Jean and Helene (The Blood of Others, 1945)

I was debating for a bit whether or not Jean and Helene belonged on this list, given technically it’s really not a love story – more an exploration into personal responsibility and what we owe other people. But when I read it years ago, I remember it partially strengthening my own, very limited, understanding of why certain things had turned to shit. And that’s pretty impressive from a book that’s premise was completely unknown to me before starting it (my motives for reading it were basically – I wanted to read some Simone de Beauvoir and it was the thinnest book I could find).

Set within a German occupied France, and like For Whom the Bell Tolls, also inspired by Beauvior’s own personal experience working for the French Resistance: The Blood of Others is the story of a brief affair relived through a succession of flashbacks, as the main protagonist, Jean, watches his former lover Helene, die of a gunshot wound (he wasn’t the one who shot her by the way, it was a French Resistance related accident).

What’s central to Jean and Helene’s story is that Jean is never sure that he loves Helene, yet he tells her he loves her anyway because he is fascinated by how Helene’s happiness becomes dependant on this imperfect understanding she has of him. In other words, it’s the classic existentialist mind-fuck where it dawns on you that you can only know a person to an extent.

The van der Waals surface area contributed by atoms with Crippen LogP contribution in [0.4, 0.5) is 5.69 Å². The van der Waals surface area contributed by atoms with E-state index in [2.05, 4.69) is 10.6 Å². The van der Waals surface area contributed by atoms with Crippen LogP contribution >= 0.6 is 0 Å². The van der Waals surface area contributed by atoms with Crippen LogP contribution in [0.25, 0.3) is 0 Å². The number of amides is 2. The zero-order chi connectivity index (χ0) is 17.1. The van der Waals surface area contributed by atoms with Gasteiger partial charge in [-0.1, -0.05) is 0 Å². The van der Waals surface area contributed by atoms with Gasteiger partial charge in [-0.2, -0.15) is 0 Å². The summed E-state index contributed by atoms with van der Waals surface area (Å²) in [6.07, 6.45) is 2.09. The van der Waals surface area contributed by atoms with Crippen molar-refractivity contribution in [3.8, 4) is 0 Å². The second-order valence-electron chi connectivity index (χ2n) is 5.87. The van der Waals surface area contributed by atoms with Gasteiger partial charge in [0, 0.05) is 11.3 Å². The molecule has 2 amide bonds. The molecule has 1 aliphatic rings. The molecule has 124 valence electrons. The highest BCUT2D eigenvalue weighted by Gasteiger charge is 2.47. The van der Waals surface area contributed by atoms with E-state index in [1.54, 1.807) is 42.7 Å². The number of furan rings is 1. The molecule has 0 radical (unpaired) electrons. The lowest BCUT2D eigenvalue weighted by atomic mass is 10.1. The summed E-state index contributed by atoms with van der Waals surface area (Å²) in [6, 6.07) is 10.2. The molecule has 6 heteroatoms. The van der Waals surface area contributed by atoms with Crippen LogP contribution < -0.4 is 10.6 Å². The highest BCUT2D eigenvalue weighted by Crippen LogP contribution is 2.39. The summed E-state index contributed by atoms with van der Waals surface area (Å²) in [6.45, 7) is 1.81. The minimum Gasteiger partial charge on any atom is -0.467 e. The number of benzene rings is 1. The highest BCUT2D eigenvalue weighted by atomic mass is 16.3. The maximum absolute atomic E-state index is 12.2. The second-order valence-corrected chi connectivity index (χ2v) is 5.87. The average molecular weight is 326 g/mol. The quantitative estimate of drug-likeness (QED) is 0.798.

Wrongdoings and Getting Judged for Them

I remember my first run-in with an authority figure that wasn’t one of my parents. I was seven, and I had to sit on the step for saying some cheeky rhyme with the word ‘bum’ in it, in front of the new preps. Rather than taking my punishment with a quiet dignity, I cried the entire time I was on the step – I wasn’t the most rebellious of youth.

Each person’s own unique and ongoing relationship to the rules they’re told to abide by, is fascinating and not always fair.  Regardless of whether you choose to challenge or comply with moral or societal restrictions, the influence rules have in sculpting who we are, is immeasurable. And sometimes, you’ll fight the law and the law wins.

So if you’re in the mood to ponder the judicial process, here are a few bits of writing which are thankfully much shorter reads than Crime and Punishment (just don’t read Crime and Punishment I proper struggled)

The Trial (Franz Kakfa, 1925)

Like Kafka’s other stories, The Trial is often considered particularly chilling because it’s said to foreshadow life under Nazi occupation – an era which Kakfa never lived to see.